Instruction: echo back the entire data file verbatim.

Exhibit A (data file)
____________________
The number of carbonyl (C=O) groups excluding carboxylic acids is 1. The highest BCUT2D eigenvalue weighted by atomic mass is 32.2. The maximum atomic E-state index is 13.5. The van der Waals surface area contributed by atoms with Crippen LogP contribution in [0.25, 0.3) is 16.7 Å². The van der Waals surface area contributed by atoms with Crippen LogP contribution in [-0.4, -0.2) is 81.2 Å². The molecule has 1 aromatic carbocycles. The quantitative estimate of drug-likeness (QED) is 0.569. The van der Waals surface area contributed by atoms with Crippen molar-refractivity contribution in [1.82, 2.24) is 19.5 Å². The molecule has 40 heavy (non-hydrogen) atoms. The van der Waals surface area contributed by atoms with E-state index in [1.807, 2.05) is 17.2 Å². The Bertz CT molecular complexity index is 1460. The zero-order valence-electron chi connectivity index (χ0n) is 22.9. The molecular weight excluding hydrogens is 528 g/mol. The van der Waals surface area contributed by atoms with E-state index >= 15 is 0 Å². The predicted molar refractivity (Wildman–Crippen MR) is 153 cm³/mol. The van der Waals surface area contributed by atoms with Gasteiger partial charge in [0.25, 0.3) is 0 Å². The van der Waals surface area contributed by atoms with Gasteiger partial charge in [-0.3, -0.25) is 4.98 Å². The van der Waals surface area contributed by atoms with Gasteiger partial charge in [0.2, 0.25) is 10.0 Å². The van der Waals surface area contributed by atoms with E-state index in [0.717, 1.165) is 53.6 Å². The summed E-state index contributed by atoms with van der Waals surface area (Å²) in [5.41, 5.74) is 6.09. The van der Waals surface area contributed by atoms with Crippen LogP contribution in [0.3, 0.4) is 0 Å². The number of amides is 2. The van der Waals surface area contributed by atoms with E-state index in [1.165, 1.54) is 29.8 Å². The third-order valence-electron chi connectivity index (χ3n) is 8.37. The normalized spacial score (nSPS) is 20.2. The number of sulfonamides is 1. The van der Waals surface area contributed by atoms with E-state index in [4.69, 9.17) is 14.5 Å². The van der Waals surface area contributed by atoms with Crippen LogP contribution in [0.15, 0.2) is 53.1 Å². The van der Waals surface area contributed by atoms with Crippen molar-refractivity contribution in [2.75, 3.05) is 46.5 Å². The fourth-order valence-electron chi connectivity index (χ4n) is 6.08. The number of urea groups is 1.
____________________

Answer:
The number of carbonyl (C=O) groups excluding carboxylic acids is 1. The highest BCUT2D eigenvalue weighted by atomic mass is 32.2. The maximum atomic E-state index is 13.5. The van der Waals surface area contributed by atoms with Crippen LogP contribution in [0.25, 0.3) is 16.7 Å². The van der Waals surface area contributed by atoms with Crippen LogP contribution in [-0.4, -0.2) is 81.2 Å². The molecule has 1 aromatic carbocycles. The quantitative estimate of drug-likeness (QED) is 0.569. The van der Waals surface area contributed by atoms with Crippen molar-refractivity contribution in [1.82, 2.24) is 19.5 Å². The molecule has 40 heavy (non-hydrogen) atoms. The van der Waals surface area contributed by atoms with E-state index in [1.807, 2.05) is 17.2 Å². The Bertz CT molecular complexity index is 1460. The zero-order valence-electron chi connectivity index (χ0n) is 22.9. The molecular weight excluding hydrogens is 528 g/mol. The van der Waals surface area contributed by atoms with E-state index >= 15 is 0 Å². The predicted molar refractivity (Wildman–Crippen MR) is 153 cm³/mol. The van der Waals surface area contributed by atoms with Gasteiger partial charge in [0.25, 0.3) is 0 Å². The van der Waals surface area contributed by atoms with Gasteiger partial charge in [-0.3, -0.25) is 4.98 Å². The van der Waals surface area contributed by atoms with Gasteiger partial charge in [0.2, 0.25) is 10.0 Å². The van der Waals surface area contributed by atoms with E-state index in [0.717, 1.165) is 53.6 Å². The summed E-state index contributed by atoms with van der Waals surface area (Å²) in [5.41, 5.74) is 6.09. The van der Waals surface area contributed by atoms with Crippen LogP contribution in [0.3, 0.4) is 0 Å². The number of amides is 2. The van der Waals surface area contributed by atoms with E-state index in [1.165, 1.54) is 29.8 Å². The third-order valence-electron chi connectivity index (χ3n) is 8.37. The normalized spacial score (nSPS) is 20.2. The number of sulfonamides is 1. The van der Waals surface area contributed by atoms with E-state index in [4.69, 9.17) is 14.5 Å². The van der Waals surface area contributed by atoms with Crippen LogP contribution in [0.15, 0.2) is 53.1 Å². The van der Waals surface area contributed by atoms with Crippen molar-refractivity contribution in [2.75, 3.05) is 46.5 Å². The fourth-order valence-electron chi connectivity index (χ4n) is 6.08. The number of urea groups is 1.